Review by Dan Skip Allen
Every once in a while, there comes a film that breaks the mold of its genre. A film that blazes its path despite the preconceived notions of what it should be. It's a rare thing these days to find a film like this. Giants Being Lonely is such a film. At first glance, it might seem like it's just a film about baseball, but it's about a lot more than that.
Even though the main theme this film focuses on is baseball, the characters that are portrayed in it are the best part about it. This isn't your everyday sports film. It has subject matter not fit for most people. That's a good thing because it makes for a realistic portrayal of these people's lives. Not since Raging Bull have I seen a film about sports and the people surrounding said sport this graphic and raw.
The film stars unknown actors as players of a small-town baseball team, their friends, parents, coaches, and a baseball scout. They all do things that seem normal to the average eye but are far from normal in a movie. These things are real to society though. They all get involved in questionable behavior. That's the difference between this film and others like it: how the director chooses to portray the everyday small-town life they all live in.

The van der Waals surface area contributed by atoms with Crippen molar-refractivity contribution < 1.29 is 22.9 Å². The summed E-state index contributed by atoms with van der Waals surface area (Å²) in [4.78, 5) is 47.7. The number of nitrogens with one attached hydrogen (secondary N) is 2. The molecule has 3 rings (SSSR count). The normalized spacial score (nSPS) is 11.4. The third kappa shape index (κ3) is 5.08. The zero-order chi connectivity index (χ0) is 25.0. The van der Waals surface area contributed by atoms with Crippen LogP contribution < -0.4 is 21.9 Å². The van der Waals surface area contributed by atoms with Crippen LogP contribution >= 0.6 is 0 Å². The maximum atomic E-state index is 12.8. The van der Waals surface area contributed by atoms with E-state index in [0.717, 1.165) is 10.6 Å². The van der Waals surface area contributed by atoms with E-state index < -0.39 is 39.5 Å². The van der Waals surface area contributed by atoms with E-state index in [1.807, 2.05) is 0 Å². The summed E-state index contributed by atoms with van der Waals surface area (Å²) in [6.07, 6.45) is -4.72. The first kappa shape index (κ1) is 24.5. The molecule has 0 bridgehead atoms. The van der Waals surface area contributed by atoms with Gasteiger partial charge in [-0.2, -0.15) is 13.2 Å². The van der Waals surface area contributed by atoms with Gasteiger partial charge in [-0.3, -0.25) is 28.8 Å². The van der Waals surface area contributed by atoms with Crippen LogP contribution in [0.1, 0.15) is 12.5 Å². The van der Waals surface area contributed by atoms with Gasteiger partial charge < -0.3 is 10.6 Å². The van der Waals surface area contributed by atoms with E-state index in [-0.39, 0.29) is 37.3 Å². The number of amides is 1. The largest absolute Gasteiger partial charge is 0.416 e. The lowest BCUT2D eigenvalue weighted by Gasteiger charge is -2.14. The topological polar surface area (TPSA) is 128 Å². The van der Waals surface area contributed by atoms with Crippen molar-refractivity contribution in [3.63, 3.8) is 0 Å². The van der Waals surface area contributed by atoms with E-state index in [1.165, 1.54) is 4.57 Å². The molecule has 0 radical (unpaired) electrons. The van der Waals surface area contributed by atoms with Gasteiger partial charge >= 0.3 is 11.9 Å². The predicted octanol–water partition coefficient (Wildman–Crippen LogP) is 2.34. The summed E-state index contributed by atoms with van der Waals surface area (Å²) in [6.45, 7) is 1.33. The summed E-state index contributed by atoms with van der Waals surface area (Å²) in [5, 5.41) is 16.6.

The pressures of being an athlete in a small town in America can be massive to a teenager. Trying to live up to the expectations of your parents, teachers, and friends isn't easy, especially when you're a star like the two lead boys played by Jack and Ben Irving. Having been around athletes my whole life, I can say this is the best example of how the pressures can get to a kid. For various reasons, not everybody succeeds in their given sport.
From the perspective of adults, it's a similar experience. A wife can get lost in the shadow of a husband that focuses all his time on the team he's coaching. She can get lonely. That's not good for the relationship. These issues cause problems. The opposite happens for a father or mother that coaches a child and or a team. He or she is trying to drive that child to succeed that he or she doesn't see the tragic effect they have on them.
Having come from an abusive household myself, the parents portrayed in this film are very grounded in a way that is rarely seen in movies these days. Sure the occasional La'Vona Golden from I, Tonya or Mary from Precious comes to mind. The most obvious person in a film that is similar to the father in this film is Charles Billingsley portrayed by Tim McGraw in Friday Night Lights. He is as overbearing as it gets for a parent in sports films.
This film has a feeling of films such as The Rider or Nomadland from Chloe Zhao. It's grounded in reality while also having a scripted storyline. Grear Patterson wrote and directed this film. He imbued it with a rare ability that hardly is seen in films these days. This style of the film is so breathtaking to see. With so many films that are cookie-cutter copies of one another, it's great to see something real and raw.
The closest example that I can think of that resembles Giants Being Lonely is Euphoria on HBO. They both have a realistic and raw feeling to them that makes them so rare these days. The visceral nature of both is what makes them so good. Yes, graphic violence has been seen in horror movies for years, but not much in domestic films about everyday life. This film is the rare occasion where a rough domestic life is brought to light so perfectly.
Giants Being Lonely hits VOD on April 6.